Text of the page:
DATING APPS ADDING TO THE PROBLEM Kamilewicz is trying to maintain his sobriety, so going to bars to meet people is not a good option. Like so many singles today, he uses dating apps and online dating sites to meet potential romantic partners. They're quick and easy, and allow people to browse pictures and basic facts about dozens of nearby singles without leaving their couch. But the convenience of being able to start a conversation just by swiping your screen can also lend itself to crude or forward behavior.
"The anonymity on dating apps allows people to push and test somebody, by saying something offensive, and I don't think that's changed" since the #MeToo movement began, said Karen Goodwin, 47, of Saco. "Sometimes they seem to be having a normal back-and-forth with you, and then they want your number, and then you get texts asking for pictures."
A little more than a decade ago, dating apps were basically nonexistent. But by 2015, about 15 percent of American adults had used a dating app or online dating site, according to a Pew Research Center survey of 2,000 adults.
The survey found that, between 2013 and 2015, the use of dating apps and sites by those 18 to 24 had tripled, while the use among those 55 to 64 had doubled. There are dozens of apps and sites to choose from, ranging from the well-known site Match.com to newer but increasingly popular apps like Bumble, Tinder and OK Cupid.
Karen Goodwin AGE: 47 HOME: Saco "The anonymity on dating apps allows people to push and test somebody, by saying something offensive, and I don't think that's changed."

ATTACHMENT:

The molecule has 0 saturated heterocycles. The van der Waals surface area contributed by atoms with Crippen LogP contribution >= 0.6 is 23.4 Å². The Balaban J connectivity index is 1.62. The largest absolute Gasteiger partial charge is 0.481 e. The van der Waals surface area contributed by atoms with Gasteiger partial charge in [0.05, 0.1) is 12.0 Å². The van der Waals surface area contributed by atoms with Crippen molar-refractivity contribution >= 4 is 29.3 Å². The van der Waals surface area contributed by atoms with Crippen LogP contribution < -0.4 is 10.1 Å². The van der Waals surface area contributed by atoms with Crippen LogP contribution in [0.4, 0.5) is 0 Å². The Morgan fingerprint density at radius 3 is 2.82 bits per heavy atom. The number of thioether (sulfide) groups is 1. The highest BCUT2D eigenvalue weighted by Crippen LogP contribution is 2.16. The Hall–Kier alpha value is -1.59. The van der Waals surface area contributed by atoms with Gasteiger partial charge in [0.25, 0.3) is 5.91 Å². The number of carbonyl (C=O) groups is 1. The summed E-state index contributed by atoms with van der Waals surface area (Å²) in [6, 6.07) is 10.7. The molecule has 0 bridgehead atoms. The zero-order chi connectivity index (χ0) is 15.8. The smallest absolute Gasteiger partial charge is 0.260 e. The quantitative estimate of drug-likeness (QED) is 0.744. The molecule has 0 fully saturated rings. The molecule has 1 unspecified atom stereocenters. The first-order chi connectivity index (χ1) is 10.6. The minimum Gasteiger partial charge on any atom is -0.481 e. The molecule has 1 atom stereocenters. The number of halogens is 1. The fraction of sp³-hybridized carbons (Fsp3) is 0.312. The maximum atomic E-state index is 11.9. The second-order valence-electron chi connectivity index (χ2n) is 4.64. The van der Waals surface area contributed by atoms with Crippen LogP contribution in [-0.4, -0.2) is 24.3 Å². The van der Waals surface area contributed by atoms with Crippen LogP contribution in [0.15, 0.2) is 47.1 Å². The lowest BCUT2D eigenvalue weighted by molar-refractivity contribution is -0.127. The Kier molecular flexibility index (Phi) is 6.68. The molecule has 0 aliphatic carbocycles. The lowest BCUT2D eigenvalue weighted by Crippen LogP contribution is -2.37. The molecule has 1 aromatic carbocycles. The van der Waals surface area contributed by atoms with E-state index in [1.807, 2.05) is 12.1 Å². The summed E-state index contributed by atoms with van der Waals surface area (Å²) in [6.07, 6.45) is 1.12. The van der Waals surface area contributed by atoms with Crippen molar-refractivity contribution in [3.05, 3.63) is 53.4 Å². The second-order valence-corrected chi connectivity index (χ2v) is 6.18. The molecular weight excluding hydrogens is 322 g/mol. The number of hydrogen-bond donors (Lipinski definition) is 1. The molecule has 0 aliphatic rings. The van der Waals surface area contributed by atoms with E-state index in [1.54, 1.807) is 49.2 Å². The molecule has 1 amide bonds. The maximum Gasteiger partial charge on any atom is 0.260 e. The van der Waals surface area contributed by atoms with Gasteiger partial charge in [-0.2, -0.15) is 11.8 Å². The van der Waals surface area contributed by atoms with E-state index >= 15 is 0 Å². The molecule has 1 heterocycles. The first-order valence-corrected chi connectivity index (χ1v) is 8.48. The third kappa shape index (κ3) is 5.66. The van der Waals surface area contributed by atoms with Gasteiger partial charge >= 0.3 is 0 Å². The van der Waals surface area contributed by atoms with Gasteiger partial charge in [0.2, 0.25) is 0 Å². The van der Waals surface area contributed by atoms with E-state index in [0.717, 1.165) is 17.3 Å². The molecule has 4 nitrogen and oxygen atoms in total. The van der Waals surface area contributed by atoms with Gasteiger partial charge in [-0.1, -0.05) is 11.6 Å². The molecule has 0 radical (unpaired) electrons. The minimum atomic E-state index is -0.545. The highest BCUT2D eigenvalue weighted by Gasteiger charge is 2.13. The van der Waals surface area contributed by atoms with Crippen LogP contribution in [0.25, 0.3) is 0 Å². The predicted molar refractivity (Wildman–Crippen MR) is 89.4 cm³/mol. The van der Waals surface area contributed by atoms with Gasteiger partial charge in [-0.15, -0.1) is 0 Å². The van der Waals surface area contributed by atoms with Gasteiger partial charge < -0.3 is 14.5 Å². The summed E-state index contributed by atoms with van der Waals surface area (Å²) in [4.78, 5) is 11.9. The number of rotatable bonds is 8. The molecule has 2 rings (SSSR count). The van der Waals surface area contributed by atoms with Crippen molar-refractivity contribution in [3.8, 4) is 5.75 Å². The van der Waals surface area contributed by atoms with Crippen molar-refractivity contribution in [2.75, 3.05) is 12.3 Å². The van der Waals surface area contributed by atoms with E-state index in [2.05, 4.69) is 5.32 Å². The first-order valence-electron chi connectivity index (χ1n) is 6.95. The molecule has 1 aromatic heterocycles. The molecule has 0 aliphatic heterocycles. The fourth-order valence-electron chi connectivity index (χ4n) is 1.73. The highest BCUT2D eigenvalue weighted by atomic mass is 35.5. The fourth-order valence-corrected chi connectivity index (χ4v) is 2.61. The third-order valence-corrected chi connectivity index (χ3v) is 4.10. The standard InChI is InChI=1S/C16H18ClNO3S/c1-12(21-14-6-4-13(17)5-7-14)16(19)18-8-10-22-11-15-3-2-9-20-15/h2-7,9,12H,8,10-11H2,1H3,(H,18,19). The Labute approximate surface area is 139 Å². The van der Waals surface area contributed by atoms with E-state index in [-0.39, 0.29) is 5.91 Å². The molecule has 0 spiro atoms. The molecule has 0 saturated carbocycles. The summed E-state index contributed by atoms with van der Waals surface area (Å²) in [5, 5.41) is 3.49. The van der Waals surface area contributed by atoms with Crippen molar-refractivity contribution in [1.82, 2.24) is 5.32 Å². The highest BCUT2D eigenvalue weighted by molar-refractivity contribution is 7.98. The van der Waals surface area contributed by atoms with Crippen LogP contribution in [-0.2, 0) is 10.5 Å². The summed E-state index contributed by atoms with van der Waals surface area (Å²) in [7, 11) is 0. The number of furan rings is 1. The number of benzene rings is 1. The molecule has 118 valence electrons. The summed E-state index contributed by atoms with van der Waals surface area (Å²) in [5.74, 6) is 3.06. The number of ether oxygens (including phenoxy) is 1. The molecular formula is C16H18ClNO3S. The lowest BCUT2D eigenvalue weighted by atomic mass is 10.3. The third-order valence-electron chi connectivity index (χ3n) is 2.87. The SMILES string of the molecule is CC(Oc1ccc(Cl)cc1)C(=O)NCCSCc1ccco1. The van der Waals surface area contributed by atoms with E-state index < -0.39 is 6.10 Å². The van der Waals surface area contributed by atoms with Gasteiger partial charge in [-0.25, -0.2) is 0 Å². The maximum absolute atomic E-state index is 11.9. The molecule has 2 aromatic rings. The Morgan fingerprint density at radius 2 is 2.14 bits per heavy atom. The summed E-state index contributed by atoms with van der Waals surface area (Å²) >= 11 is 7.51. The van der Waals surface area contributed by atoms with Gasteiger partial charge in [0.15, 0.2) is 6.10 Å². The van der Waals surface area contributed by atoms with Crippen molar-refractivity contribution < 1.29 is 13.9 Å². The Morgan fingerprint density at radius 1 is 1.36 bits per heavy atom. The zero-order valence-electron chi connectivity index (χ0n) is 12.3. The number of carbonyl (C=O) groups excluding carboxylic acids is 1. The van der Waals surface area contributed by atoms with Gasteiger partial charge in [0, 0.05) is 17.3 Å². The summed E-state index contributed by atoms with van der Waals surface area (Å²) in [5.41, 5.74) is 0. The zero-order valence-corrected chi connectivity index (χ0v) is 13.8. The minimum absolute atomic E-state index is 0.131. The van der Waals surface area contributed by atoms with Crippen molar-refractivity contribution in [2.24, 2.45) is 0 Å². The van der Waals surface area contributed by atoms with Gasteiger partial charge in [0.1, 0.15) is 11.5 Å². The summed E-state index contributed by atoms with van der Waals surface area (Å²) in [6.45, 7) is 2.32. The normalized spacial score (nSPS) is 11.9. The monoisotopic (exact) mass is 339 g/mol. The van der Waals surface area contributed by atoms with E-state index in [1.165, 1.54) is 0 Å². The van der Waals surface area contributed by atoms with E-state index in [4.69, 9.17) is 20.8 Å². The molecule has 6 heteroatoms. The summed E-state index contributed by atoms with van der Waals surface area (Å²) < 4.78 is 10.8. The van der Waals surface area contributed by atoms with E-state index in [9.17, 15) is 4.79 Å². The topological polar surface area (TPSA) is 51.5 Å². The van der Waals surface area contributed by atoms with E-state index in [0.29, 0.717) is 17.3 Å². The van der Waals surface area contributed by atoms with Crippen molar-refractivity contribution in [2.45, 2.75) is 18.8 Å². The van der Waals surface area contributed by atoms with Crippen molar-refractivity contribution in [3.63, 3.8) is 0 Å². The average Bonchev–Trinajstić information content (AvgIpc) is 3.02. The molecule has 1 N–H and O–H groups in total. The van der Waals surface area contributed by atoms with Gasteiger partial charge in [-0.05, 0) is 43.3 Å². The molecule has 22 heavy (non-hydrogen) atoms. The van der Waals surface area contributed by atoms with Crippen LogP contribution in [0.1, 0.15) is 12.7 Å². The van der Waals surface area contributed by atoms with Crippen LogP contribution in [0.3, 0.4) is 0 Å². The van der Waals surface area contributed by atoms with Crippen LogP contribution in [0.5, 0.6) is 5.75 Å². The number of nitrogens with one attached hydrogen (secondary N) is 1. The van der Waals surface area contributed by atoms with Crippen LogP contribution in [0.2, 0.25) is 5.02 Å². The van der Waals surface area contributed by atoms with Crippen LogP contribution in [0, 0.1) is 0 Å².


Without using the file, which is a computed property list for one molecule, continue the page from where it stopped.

Goodwin, who has never been married, said she started using Match.com more than a dozen years ago to expand the pool of people she might meet. Even before #MeToo, Goodwin said she was starting to develop a "high filter and low tolerance" for men being crude or offensive on dating sites and apps. So she dates less and has met only two men from dating sites in the last year or so.
She's tried meet-up groups for singles, who get together for social activity, but has found that attendance and interest usually wane after the first meeting or two. She also joined a Facebook group for singles 18 and over, but was "disgusted" by some of what she saw.
"Girls were posting pictures of themselves with cleavage. ... This whole thing with selfies online has really changed ideas of self-respect," said Goodwin. "Things like that give men the chance to be obnoxious."
Allen, who works in graphic arts in Portland, has been divorced for three years, after eight years of marriage and 17 years with the same partner. So, it took him awhile to learn how to date again, how to meet people online, and how to be comfortable talking to people.